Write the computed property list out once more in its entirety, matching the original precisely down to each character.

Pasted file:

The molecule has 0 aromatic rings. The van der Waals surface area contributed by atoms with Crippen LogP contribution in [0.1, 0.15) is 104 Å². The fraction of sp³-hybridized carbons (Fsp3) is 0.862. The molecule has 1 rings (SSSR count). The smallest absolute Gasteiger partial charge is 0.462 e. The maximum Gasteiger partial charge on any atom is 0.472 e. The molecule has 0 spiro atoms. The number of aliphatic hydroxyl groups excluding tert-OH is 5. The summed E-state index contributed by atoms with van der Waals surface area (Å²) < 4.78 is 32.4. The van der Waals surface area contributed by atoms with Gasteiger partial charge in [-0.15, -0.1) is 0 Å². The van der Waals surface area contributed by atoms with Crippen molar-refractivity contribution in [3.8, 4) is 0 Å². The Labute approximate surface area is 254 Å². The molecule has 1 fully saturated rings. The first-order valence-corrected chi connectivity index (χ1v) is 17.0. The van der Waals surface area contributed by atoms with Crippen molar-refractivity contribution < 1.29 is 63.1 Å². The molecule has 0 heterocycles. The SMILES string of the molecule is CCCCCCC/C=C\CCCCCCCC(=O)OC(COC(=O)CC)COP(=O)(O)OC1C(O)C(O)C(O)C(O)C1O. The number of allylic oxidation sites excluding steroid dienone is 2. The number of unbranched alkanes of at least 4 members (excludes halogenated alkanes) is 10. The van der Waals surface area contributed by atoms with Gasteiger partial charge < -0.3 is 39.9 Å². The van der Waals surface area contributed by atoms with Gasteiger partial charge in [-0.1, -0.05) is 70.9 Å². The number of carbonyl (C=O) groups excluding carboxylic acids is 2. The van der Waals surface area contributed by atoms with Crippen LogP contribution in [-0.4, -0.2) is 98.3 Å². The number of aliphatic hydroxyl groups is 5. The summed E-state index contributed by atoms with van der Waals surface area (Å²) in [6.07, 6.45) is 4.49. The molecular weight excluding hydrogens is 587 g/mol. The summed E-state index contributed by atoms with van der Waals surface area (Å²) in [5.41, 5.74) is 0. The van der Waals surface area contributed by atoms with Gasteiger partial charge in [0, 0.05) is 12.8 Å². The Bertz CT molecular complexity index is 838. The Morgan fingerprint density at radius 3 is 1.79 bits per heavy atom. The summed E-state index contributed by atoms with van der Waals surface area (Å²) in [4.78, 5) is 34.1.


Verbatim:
The molecule has 0 aromatic rings. The van der Waals surface area contributed by atoms with Crippen LogP contribution in [0.1, 0.15) is 104 Å². The fraction of sp³-hybridized carbons (Fsp3) is 0.862. The molecule has 1 rings (SSSR count). The smallest absolute Gasteiger partial charge is 0.462 e. The maximum Gasteiger partial charge on any atom is 0.472 e. The molecule has 0 spiro atoms. The number of aliphatic hydroxyl groups excluding tert-OH is 5. The summed E-state index contributed by atoms with van der Waals surface area (Å²) < 4.78 is 32.4. The van der Waals surface area contributed by atoms with Gasteiger partial charge in [-0.15, -0.1) is 0 Å². The van der Waals surface area contributed by atoms with Crippen molar-refractivity contribution in [3.8, 4) is 0 Å². The Labute approximate surface area is 254 Å². The molecule has 1 fully saturated rings. The first-order valence-corrected chi connectivity index (χ1v) is 17.0. The van der Waals surface area contributed by atoms with Crippen molar-refractivity contribution < 1.29 is 63.1 Å². The molecule has 0 heterocycles. The SMILES string of the molecule is CCCCCCC/C=C\CCCCCCCC(=O)OC(COC(=O)CC)COP(=O)(O)OC1C(O)C(O)C(O)C(O)C1O. The number of allylic oxidation sites excluding steroid dienone is 2. The number of unbranched alkanes of at least 4 members (excludes halogenated alkanes) is 10. The van der Waals surface area contributed by atoms with Gasteiger partial charge < -0.3 is 39.9 Å². The van der Waals surface area contributed by atoms with Gasteiger partial charge in [-0.1, -0.05) is 70.9 Å². The number of carbonyl (C=O) groups excluding carboxylic acids is 2. The van der Waals surface area contributed by atoms with Crippen LogP contribution in [-0.4, -0.2) is 98.3 Å². The number of aliphatic hydroxyl groups is 5. The summed E-state index contributed by atoms with van der Waals surface area (Å²) in [6.07, 6.45) is 4.49. The molecular weight excluding hydrogens is 587 g/mol. The summed E-state index contributed by atoms with van der Waals surface area (Å²) in [5.41, 5.74) is 0. The van der Waals surface area contributed by atoms with Gasteiger partial charge in [0, 0.05) is 12.8 Å². The Bertz CT molecular complexity index is 838. The Morgan fingerprint density at radius 3 is 1.79 bits per heavy atom. The summed E-state index contributed by atoms with van der Waals surface area (Å²) in [4.78, 5) is 34.1.